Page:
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Keywords:

  • eldercare services;
  • Job Demands and Resource model (JD-R);
  • multi-level analysis;
  • organisational commitment;
  • positive psychology;
  • work environment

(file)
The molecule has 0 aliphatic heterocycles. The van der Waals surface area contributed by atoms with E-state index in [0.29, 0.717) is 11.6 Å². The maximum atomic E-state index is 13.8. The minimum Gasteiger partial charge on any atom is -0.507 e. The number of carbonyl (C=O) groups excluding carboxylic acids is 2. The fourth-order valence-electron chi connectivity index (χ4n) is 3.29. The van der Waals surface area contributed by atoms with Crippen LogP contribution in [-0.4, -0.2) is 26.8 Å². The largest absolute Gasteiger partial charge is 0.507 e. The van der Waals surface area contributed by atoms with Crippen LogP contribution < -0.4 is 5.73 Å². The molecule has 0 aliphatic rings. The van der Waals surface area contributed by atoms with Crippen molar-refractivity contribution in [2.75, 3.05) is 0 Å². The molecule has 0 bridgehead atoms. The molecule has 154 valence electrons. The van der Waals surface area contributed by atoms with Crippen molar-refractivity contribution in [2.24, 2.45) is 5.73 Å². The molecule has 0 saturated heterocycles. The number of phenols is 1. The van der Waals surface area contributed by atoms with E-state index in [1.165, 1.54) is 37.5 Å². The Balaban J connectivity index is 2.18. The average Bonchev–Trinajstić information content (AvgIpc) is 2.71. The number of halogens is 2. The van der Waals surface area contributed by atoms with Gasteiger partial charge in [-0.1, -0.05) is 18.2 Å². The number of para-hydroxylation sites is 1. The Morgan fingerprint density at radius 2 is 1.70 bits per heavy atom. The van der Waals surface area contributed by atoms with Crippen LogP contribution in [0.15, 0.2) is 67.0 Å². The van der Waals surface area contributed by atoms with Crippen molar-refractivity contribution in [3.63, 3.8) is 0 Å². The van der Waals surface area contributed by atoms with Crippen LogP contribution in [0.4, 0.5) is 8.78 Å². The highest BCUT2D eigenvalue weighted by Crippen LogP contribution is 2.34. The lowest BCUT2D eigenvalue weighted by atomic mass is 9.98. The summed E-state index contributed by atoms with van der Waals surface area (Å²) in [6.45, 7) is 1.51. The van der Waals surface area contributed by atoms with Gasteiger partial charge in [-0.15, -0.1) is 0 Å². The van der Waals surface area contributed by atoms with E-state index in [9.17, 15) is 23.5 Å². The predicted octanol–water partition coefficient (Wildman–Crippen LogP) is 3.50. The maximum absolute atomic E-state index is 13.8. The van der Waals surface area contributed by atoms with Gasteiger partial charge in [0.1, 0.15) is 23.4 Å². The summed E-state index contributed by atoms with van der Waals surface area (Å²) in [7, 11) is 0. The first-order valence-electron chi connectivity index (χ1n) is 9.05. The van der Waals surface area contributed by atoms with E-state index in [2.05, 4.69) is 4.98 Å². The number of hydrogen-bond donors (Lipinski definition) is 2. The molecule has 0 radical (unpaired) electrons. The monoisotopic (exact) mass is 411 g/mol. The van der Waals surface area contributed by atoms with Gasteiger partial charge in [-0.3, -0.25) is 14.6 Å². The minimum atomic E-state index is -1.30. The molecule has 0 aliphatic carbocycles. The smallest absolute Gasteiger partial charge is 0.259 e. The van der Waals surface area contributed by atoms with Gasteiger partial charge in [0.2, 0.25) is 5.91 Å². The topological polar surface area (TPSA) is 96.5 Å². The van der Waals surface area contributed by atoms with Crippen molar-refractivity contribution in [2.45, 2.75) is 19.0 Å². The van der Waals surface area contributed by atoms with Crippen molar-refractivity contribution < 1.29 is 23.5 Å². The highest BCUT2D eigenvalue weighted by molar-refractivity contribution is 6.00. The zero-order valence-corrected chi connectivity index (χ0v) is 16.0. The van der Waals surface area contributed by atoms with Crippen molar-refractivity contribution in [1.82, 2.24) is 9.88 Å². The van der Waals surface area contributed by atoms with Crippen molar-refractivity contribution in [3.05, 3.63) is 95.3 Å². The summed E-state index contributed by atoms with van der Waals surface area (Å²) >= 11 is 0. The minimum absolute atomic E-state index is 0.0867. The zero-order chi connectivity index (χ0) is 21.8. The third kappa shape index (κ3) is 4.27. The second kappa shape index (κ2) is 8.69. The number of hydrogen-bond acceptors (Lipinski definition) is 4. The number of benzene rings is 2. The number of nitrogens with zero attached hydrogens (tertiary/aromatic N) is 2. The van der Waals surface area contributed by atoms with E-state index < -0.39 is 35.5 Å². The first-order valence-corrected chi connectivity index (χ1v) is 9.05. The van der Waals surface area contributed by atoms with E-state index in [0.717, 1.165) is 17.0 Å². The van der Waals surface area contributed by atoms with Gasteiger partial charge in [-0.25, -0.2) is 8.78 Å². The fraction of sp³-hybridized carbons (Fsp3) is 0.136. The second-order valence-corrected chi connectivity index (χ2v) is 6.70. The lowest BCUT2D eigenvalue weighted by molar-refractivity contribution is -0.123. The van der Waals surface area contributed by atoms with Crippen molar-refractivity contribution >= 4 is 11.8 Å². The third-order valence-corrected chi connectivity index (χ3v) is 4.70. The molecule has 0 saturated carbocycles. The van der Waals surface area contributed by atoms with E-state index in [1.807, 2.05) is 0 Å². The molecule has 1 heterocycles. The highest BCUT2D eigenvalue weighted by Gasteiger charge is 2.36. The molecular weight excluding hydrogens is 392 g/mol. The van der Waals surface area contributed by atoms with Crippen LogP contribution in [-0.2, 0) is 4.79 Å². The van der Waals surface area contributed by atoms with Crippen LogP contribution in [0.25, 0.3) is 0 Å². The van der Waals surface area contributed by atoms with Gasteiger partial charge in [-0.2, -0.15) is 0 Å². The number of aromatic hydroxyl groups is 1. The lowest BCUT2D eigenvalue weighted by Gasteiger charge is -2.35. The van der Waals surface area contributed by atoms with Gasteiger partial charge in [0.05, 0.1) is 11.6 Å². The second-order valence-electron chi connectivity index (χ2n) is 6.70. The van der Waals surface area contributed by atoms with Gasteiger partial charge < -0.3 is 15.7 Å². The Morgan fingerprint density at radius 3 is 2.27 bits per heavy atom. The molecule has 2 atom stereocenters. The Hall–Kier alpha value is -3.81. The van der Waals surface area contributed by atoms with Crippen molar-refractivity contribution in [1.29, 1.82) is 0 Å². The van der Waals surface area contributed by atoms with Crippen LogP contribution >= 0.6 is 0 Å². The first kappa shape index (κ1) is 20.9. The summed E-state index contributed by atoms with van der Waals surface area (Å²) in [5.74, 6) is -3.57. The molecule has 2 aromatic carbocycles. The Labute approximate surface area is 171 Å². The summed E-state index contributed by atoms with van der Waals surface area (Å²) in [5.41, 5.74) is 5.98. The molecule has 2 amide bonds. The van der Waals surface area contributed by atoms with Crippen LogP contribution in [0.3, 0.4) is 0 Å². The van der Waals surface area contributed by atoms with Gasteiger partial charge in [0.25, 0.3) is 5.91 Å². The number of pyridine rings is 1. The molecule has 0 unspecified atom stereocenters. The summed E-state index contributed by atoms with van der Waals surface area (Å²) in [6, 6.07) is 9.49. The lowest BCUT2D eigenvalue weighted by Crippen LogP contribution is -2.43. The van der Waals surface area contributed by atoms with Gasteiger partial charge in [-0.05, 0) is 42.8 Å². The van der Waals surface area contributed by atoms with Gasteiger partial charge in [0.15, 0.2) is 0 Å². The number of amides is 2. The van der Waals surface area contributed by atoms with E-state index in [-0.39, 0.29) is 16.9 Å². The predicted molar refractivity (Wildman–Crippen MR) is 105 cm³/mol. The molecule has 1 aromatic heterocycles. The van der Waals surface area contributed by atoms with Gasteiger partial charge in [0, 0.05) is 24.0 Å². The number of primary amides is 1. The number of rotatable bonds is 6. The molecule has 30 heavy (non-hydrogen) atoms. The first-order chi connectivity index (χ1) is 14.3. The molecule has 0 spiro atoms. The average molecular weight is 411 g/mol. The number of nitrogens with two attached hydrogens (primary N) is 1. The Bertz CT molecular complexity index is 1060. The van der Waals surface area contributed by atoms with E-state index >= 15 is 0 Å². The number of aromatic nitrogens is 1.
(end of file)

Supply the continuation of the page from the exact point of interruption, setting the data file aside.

The purpose of this study was to identify longitudinal associations between psychosocial work characteristics and affective organisational commitment among 6,299 employees in the Danish eldercare services. Individual-level measures and group-level measures of psychosocial work characteristics were included in multi-level analyses. At the workgroup level, quality of leadership, influence at work, emotional demands, and work pace predicted affective organisational commitment at follow-up. At the individual level, quality of leadership, influence at work, team climate, role ambiguity, and work pace predicted affective organisational commitment at follow-up. Finally, a multi-level model including both individual- and group-level measures showed that quality of leadership measured at the group level and influence at work and quality of leadership measured at the individual level contributed to predicting affective organisational commitment at follow-up, while adjusting for baseline levels of affective organisational commitment. The results thus imply that affective organisational commitment is conditioned by individual and contextual factors in the psychosocial work environment and that multi-level models add to our understanding of complex organisational phenomena. As affective organisational commitment can be considered an important constituent of occupational well-being, implications for interventions in the psychosocial work environment to increase affective organisational commitment are also discussed.